Australasian crested grebe
Image: Shellie Evans ©


The Australasian crested grebe is a diving water bird. Lake Pearson/Moana Rua in Canterbury has been designated a wildlife refuge to help protect the grebe.


Population: 600 in New Zealand in 2012
Conservation status: Nationally Vulnerable
Found in: Alpine and sub-alpine lakes in the South Island of New Zealand, and Australia
Threats: Predation, habitat loss, disturbance

Australasian crested grebe song (MP3, 862K)
00:54 – Pair display call on Lake Alexandrina with adult male giving a growling call

Did you know

The handsome Australasian crested grebe or kāmana belongs to an ancient order of diving water birds found on every continent in the world. Three of the 22 species in this order have become extinct in the last 30 years. Māori call the birds kāmana, and regard them as taonga/treasure.

The Australasian crested grebe has a fine, sharp bill, slender neck and head with a distinctive black double crest. Their cheeks have chestnut frills, fringed black. Their legs are set well back on their bodies to enhance their diving skills, at the expense of mobility on land. For this reason, the birds rarely, if ever, come ashore.

Australasian crested grebe, swimming. Photo: M.F.Soper.
Australasian crested grebe feed on small fish, insects and water weeds

Australasian crested grebe adult and chicks swimming. Photo: Dave Murray.
Australasian crested grebe adult and chicks

Grebes breed from September to March. They are monogamous, and clutch size ranges from one to seven eggs. They are renowned for their elaborate mating displays and the way young grebes ride among plumage on the back of their swimming parents.

They feed on small fish, insects and water weeds. They swallow feathers to prevent bones passing into the gut and are regurgitated periodically.

At least 100 South Island lakes once had grebes but there have been ongoing declines in Marlborough, on the West Coast and in Fiordland. Only Canterbury and Otago remain as strongholds. They are widely-dispersed birds found in the South Island of New Zealand, and they are fully protected.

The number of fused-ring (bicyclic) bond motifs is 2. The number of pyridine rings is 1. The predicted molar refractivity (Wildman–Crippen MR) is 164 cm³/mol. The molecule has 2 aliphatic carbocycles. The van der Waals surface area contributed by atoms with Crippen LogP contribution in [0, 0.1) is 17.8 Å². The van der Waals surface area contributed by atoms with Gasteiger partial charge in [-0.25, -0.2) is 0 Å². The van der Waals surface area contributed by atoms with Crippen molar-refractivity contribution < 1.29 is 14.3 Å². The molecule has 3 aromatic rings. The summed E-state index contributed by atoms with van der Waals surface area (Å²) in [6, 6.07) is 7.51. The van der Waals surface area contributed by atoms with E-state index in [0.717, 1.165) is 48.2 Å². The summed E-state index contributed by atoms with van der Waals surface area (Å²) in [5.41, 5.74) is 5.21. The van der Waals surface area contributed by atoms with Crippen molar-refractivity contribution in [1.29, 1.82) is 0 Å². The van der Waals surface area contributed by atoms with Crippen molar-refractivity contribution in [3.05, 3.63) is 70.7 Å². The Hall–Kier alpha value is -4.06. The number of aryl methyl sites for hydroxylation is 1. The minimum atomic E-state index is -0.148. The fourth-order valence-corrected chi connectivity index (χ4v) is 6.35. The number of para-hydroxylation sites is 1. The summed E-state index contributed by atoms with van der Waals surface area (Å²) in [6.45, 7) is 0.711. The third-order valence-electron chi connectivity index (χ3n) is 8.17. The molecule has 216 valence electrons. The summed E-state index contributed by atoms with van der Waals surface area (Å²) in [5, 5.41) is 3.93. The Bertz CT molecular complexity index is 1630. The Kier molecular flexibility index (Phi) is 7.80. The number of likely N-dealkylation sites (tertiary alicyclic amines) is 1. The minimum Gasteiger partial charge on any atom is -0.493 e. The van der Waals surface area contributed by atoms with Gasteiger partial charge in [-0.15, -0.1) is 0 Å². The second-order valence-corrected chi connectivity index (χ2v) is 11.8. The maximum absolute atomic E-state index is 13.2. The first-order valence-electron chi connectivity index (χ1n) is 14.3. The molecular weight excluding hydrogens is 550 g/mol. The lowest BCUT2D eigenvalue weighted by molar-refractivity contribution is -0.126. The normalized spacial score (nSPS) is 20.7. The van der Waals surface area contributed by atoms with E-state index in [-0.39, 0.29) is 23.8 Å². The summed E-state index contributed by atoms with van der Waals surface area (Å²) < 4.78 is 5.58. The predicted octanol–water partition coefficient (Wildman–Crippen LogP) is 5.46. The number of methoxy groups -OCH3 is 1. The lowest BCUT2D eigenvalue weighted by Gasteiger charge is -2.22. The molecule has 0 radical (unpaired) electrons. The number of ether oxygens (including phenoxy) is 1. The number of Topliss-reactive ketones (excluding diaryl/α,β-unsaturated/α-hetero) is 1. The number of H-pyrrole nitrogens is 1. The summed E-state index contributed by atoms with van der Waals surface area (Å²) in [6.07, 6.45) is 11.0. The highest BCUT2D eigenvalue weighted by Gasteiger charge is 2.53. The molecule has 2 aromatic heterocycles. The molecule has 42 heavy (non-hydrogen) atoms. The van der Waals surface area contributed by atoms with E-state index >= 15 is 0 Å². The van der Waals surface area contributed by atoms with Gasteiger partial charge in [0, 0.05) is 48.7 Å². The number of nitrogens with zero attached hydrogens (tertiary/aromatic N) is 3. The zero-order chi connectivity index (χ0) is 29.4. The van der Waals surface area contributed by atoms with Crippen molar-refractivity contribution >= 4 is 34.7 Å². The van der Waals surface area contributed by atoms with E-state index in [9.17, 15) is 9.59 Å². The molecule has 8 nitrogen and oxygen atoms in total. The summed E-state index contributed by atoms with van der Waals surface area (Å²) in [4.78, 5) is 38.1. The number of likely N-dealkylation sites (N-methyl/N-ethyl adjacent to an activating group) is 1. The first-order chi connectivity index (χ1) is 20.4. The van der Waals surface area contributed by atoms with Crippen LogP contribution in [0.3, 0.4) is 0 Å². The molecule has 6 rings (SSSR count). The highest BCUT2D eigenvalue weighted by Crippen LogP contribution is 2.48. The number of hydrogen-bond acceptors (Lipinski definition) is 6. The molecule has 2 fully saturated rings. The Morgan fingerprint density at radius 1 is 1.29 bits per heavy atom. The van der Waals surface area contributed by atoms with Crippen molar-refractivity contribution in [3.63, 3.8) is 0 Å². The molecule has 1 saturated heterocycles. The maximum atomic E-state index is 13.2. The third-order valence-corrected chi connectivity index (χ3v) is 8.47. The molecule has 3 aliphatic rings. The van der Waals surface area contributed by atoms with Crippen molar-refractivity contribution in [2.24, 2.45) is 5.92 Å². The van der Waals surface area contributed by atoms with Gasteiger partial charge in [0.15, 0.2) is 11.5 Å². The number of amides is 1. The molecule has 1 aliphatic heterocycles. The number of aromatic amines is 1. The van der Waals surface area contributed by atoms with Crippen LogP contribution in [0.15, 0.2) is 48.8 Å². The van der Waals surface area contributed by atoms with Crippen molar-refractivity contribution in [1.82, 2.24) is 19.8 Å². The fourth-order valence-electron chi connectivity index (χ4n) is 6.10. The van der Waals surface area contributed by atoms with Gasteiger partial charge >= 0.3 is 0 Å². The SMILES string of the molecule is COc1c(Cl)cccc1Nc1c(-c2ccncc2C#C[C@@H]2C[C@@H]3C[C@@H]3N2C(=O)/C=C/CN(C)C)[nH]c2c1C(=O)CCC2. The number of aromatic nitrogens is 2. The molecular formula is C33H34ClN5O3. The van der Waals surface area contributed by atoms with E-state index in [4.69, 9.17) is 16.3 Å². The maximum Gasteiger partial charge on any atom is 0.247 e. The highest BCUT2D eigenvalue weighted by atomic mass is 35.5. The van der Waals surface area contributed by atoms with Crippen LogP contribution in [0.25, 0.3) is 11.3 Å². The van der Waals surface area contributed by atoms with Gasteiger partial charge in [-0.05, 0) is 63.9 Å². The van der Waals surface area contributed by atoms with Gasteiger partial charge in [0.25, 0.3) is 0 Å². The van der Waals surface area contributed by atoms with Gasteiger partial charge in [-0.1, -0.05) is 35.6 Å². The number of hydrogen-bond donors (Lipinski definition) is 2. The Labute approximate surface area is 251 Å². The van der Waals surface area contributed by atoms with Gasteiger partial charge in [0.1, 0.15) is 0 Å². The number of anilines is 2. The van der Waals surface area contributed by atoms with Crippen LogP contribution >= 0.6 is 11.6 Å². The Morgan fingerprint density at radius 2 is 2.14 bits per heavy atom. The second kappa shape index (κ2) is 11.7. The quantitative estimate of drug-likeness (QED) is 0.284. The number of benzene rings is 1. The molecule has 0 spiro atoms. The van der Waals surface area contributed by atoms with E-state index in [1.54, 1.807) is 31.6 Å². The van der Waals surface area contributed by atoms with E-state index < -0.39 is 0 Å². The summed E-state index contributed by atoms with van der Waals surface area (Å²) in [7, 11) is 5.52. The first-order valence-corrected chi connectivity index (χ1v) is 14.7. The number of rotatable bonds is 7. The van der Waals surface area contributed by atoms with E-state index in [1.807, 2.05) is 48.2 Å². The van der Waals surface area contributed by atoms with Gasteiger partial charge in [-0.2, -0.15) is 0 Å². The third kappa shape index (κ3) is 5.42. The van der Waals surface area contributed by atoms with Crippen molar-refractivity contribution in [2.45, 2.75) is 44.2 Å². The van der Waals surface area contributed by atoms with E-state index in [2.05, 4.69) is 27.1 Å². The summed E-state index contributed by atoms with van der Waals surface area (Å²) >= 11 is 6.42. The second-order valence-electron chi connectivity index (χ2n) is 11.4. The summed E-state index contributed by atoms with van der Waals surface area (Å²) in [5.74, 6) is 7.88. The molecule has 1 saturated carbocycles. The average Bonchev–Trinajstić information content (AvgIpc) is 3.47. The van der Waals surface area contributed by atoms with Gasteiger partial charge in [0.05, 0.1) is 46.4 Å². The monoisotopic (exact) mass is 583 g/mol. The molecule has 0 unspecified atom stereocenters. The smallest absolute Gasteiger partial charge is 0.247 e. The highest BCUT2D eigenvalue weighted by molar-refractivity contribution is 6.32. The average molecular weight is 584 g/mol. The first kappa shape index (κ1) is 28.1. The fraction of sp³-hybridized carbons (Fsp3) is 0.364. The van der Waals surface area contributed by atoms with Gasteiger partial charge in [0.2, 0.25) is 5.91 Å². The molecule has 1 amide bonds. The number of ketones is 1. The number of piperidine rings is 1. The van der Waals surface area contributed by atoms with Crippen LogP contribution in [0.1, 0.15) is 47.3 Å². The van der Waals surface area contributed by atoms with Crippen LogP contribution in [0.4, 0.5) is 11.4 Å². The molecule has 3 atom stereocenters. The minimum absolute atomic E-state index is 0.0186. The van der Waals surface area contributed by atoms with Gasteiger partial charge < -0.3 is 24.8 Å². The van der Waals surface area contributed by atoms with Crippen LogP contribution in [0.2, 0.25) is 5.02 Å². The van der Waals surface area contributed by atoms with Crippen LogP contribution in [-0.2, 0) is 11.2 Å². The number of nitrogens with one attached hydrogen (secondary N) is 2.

Grebes live on alpine and sub-alpine lakes throughout the year, although some migrate to Lake Forsyth/Te Wairewa on Banks Peninsula for winter. They live on lakes of various sizes but require vegetation along the lake margins for nesting and shelter from rough weather. Their floating nests are attached to submerged vegetation.


Kāmana have declined mainly due to introduced predators and to loss of habitat through drainage of wetlands, and the establishment of hydro schemes.

Nests can be stranded or flooded by artificial fluctuations in lake levels. Wash generated by motorised water craft can also swamp nests and destroy eggs while the noise can scare adult birds leaving eggs or chicks exposed to the cold or predators.

Animals like stoats, cats and raptors can prey on eggs and fledglings, and introduced fish and birds compete for food and breeding space.

Australasian crested grebe. Photo © Andrew Walmsley.
Māori call the birds kāmana, and regard them as taonga/treasure

Crested grebe adult and juvenile in Kaituna River on Banks Peninsula, Canterbury. Photo: Peter Langlands.
Crested grebe adult and juvenile in Kaituna River on Banks Peninsula, Canterbury

Our work

Lake Pearson/Moana Rua in Canterbury has been designated a wildlife refuge to help protect the grebe. is one of the few remaining breeding sites for kāmana, and their numbers appear to have remained stable here for several decades.

Wildlife refuge status is one of New Zealand’s highest forms of legal protection for terrestrial and aquatic wildlife habitats. This designation allows the Minister of Conservation to exercise discretion over permissible activities on the lake and its margins.

For instance, there are restrictions on motorised boats on the lake and predator control measures will hopefully allow grebes to increase their numbers in years to come.

You can help

When visiting grebe habitat, move quietly and carefully around lake edges. Nests abandoned by panicking adults leave eggs vulnerable to stress and predators.

Help protect New Zealand's native birds

  • Volunteer with DOC or other groups to control predators and restore bird habitats.
  • Don’t throw rubbish into water ways or storm drains.
  • Set traps for stoats or rats on your property. Get more information from your local DOC office.
  • Put a bell on your cat's collar, feed it well, and keep it indoors at night.
  • Plant a range of native plants that provide food year-round to encourage birds into your garden.
When visiting parks, beaches, rivers, and lakes
  • Only take dogs to areas that allow them, and keep your dog under control.
  • Prevent the spread of pests. Check your gear for mice and rats when visiting pest-free islands.
  • Use available access ways to get to the beach. Stay out of fenced-off areas. Leave nesting birds alone.
  • Get your dog trained in avian awareness, and help save forest birds like kiwi and weka.
  • Follow the water care code. Keep water craft speed to 5 knots within 200 metres of the shore.


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